Ebenezer and The Invisible World review

Basing a Metroidvania on the works of Charles Dickens isn’t as farfetched as it may seem. One of the best NES games was also based on the English novelist’s most renowned character. It took a few liberties, turning Scrooge into a duck, but DuckTales remains a classic to this day. Joking aside, the premise here is sound: a familiar source material, a protagonist who’s already undergone a redemption arc, supernatural elements, and a rendition of yuletide Victorian London to explore.

Ebenezer Scrooge, now a hero to the people of London, is tasked with thwarting the plans of the wealthy industrialist Caspar Malthus. It’s a quest that takes him above and below London, from the observatory to the mental asylum, and even into the graveyard and sewers. The snow-covered city connects these regions together, while also featuring a vendor selling perk bestowing trinkets and health items (mashed potato and other roast dinner paraphernalia) along with health/spirit gauge upgrade rooms. The map proves invaluable in navigating London, showing exits not yet taken, and there’s a quest log to help keep Scrooge on track, with numerous sub-quests to complete.  

Ebenezer and The Invisible World review

First impressions are positive. The cartoon style animation is smooth, character portraits are well drawn, and the world is peppered with minute details such as dust kicking off Scrooge’s heels. The controls are responsive, too. Scrooge is able to attack in different directions with his cane and backstep to avoid enemies. It isn’t long until familiars (spirits) join your cause, boosting your range of attacks, in addition to adding an air dash and a wall smash to your repertoire. So many spirits are eventually added that cycling through them when in a pinch can result in fumbling.

It’s also within the first thirty minutes or so that you’ll discover this isn’t a light-hearted casual affair. Initially, Scrooge can only withstand a few hits, and you’re often asked to run a marathon over a dozen screens before reaching the next save room, with few health pick-ups appearing – some of which are hidden, requiring a perk to uncover. Often, I reached a new save room with barely an ounce of health left. Leaping over enemies in the final furlong with bated breath was unquestionably exhilarating, though. There’s no adventure without trepidation.

Ebenezer and The Invisible World review

This stiff learning curve is mostly related to enemy attack patterns. Every foe moves and attacks differently, swooping from above, scaling walls, throwing projectiles, etc. It not only takes time to master the best way of dealing with each but there are often instances when 2-3 enemies gang up at once, causing their attack patterns to clash and become close to unavoidable. Coaxing flying enemies to swoop so you can attack, and even avoiding some foes altogether, soon becomes second nature. And by ‘soon’ I mean after an hour or so. At one point early on I even had to call it quits for the day.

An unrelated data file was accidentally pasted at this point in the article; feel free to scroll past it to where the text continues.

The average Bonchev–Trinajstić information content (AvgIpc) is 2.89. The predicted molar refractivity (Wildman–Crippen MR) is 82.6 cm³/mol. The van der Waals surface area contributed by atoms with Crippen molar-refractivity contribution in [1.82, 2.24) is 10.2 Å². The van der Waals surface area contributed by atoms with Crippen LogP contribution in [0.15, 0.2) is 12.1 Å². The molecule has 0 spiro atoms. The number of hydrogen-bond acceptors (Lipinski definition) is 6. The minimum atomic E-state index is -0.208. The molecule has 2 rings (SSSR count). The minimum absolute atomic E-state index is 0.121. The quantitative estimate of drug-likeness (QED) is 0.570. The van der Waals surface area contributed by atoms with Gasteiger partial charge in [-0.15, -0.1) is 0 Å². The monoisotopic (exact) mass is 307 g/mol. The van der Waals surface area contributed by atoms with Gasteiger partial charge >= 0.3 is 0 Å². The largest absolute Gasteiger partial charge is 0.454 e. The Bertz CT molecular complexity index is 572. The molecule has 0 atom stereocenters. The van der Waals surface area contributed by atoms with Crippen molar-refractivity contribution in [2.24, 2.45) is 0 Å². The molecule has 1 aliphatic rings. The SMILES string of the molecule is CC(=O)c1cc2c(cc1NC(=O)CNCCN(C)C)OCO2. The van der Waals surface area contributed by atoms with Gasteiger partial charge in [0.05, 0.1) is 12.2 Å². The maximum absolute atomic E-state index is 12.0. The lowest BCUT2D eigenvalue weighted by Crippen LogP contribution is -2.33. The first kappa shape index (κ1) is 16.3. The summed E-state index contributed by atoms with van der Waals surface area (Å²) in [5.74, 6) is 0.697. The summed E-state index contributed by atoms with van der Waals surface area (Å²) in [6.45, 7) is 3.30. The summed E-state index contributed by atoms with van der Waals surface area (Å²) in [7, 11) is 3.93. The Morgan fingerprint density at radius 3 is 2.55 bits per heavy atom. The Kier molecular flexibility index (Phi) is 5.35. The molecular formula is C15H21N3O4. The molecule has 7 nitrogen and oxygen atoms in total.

After exploring the first location fully, and beating the first two bosses, things start to settle. The air dash makes enemy avoidance easier, longer health bars help Scrooge to withstand several hits, and exploring fully opens shortcuts. Up to four perk-bestowing trinkets can be equipped at once, and these are hugely beneficial too, improving critical hit rates and even restoring health. Bolstering experimentation further, new weapon types are gradually found. The Castlevania-style chain has an overhead arc but doesn’t strike smaller enemies, for instance. That said, once the projectile-emitting cane is found, it’s hard to go back to other weapons, the occasional boss battle notwithstanding.

Ebenezer and The Invisible World review

There’s a respectable amount of variety – new enemy types are often introduced, Scrooge can drag stone blocks to give access to higher areas, and there’s a slight dusting of puzzles. Boss battles are spread an hour or two apart, and there’s usually a save room close. I was able to ‘cheese’ some bosses by unleashing a succession of spirit summons, resulting in a swift victory. It stumbles in a few other areas, with some vertically scrolling areas calling for leaps of faith, and precision platforming coming into play later – with one young spirit spawning balloons out of thin air to bounce on, sometimes in unpredictable patterns. If your reactions aren’t quick enough, and there’s a toxic pool beneath, health can be quickly lost. When on death’s door, it can be tempting to backtrack to a save room to prevent losing progress.

Despite a few hurdles to overcome before accumulating much-needed upgrades, Ebenezer and The Invisible World is more than just a Metroidvania for English Majors. It’s a polished and challenging experience with a lot to offer – even if some of its ideas are hackneyed, being par for the course for the genre. Hopefully, the developers will implement an ‘easy mode’ or Dead Cells style accessibility features in the future – the steep learning curve makes it difficult to recommend to all and sundry, which is a shame considering that genuinely decent Christmas-themed games are uncommon. Indeed, a few more ‘wall gooses’ wouldn’t have gone amiss.

Ebenezer and The Invisible World launches 3rd Nov on all formats. Developed by Orbit Studio and Play on Worlds.